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Naked fun in her film return

Baltimore Sun

What’s a nice girl like Jane Seymour doing in a bawdy comedy such as “Wedding Crashers,” playing a sexually rapacious middle-aged mom unafraid to say or do anything?

Having a blast, it turns out. Not to mention torpedoing some preconceived notions people may have about an actress who’s best known for playing a frontier doctor for six seasons on the family-friendly CBS series “Dr. Quinn, Medicine Woman.”

“Wedding Crashers” stars Owen Wilson and Vince Vaughn as two arrested adolescents who make a hobby of showing up at weddings uninvited, determined to be the life of the party and dedicated to bedding as many beautiful women as possible. When they crash a tony wedding on Maryland’s Eastern Shore (where much of the film was shot last summer), Wilson’s character attracts the unwanted attention of the bride’s randy mother, played by Seymour.

“I read the script and thought it was hysterical,” the actress said. “It was a great character, and I knew that no one would ever think of me in a million years as being right for this part.”

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At 54, with a career as queen of the TV miniseries seemingly behind her -- “They don’t make TV movies very much, they make reality shows,” she explains, “and I’ve so far managed to turn all those down” -- Seymour sounds delighted that she can still throw her fans a curve.

“I think people didn’t look at me and say, ‘Oh yes, comedy.’ I think they looked at me and said, ‘Oh yes, she’s either going to be meaningful or she’s going to fall in and out of love or she’s going to be a victim.’ I don’t think they ever said, ‘Funny.’ ”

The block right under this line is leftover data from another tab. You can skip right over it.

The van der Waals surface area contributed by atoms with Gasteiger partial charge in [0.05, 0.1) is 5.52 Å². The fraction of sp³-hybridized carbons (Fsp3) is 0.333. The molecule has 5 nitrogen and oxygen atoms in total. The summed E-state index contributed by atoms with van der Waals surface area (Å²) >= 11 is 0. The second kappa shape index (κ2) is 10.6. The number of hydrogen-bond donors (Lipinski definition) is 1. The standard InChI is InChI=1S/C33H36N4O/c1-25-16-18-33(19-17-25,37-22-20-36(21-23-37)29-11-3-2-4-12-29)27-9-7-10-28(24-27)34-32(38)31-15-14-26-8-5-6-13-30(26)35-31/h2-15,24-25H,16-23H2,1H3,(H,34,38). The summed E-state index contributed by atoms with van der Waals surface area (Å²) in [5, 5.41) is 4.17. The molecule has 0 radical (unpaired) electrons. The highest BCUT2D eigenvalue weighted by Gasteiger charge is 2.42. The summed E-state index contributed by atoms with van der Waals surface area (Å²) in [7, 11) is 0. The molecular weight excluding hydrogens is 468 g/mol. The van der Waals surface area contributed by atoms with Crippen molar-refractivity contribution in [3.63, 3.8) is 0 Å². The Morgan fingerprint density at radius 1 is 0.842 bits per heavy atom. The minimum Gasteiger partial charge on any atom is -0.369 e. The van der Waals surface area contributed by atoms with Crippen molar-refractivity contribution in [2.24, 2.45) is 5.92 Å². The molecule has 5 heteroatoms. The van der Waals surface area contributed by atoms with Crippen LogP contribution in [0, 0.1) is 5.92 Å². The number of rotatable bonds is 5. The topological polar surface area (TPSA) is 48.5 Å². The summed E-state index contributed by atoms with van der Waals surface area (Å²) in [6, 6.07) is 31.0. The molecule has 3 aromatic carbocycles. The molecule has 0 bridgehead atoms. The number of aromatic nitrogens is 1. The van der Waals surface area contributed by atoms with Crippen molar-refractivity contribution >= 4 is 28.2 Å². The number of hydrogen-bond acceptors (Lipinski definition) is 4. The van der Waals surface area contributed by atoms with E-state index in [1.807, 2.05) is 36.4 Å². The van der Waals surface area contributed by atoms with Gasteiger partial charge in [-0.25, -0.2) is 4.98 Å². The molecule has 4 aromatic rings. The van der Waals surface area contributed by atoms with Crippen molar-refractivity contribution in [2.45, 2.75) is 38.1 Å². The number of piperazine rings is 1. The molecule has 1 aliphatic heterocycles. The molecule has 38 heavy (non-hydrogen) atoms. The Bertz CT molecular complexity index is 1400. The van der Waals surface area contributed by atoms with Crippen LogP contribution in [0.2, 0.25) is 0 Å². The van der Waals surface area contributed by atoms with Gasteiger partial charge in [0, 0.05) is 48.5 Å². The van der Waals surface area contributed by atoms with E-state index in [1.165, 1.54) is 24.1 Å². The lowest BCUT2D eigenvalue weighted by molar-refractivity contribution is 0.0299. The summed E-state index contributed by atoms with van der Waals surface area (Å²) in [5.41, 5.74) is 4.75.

Neither did they ever say “topless” until a series of newspaper articles, mostly in Britain, announced breathlessly that the British-born Seymour would be exposing herself in “Crashers.”

Likewise, several Internet sites are agog with news of the newly revealed actress, most introduced with variations on the obvious “See more of Jane” headlines.

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For her part, Seymour laughs at all the attention -- a little flattered, perhaps, that she still warrants such fascination but mostly chuckling because she knows it represents a whole lot of ado over practically nothing. The scene in question, in which she doffs her top in front of a reluctant Wilson, reveals little more than would be shown in a network television comedy; careful camera angles and hand placement cover up all of what Monty Python once referred to as “the naughty bits.”

“Oh yeah, I know, it’s amazing!” Seymour says of the furor. “Owen Wilson is the only person, apart from myself, who ever saw anything to look at, really.”

And disappointed fans needn’t hope that more will be revealed in a future director’s cut DVD. “She was topless, but that was never intended to be in the movie,” says the film’s director, David Dobkin. “It is cut exactly the way I intended for it to be cut. The point was comedy, not nudity.”

Not, Seymour hastens to add, that the scene was easy to shoot. But it was liberating.

“In terms of being able to just stand there in front of people without my clothes on, that was definitely interesting to start doing at my age,” she says. “But, you know, I feel that now I’m capable of playing pretty much anything. I feel a sudden freedom as a human being, as a woman, to play all kinds of different characters.”

In a career that’s lasted nearly four decades, Seymour has never deserved to be pigeonholed. Since first attracting widespread attention in 1973, opposite Roger Moore as Bond girl Solitaire in “Live and Let Die,” Seymour has remained active on both the big and small screens. At the movies, where her success has been spotty, she played opposite Tom Selleck’s victimized jewel thief in “Lassiter” (1984) and Christopher Reeve’s time-traveling romancer in “Somewhere in Time” (1980).

It’s on television that Seymour really made her mark. For years, she was a mainstay of made-for-TV movies and miniseries -- “Captains and the Kings” (1976), “East of Eden” (1981), “The Haunting Passion” (1983), “War and Remembrance” (1988), “Are You Lonesome Tonight?” (1992). She even won an Emmy for her supporting role in 1988’s “Onassis: The Richest Man in the World.”

She then found steady work as the frontier doctor with the confusing first name of Michaela -- the locals thought they were getting a male doctor -- on “Dr. Quinn, Medicine Woman.” The series ran on CBS from 1993 to 1998, followed by a pair of TV movies in 1999 and 2001.

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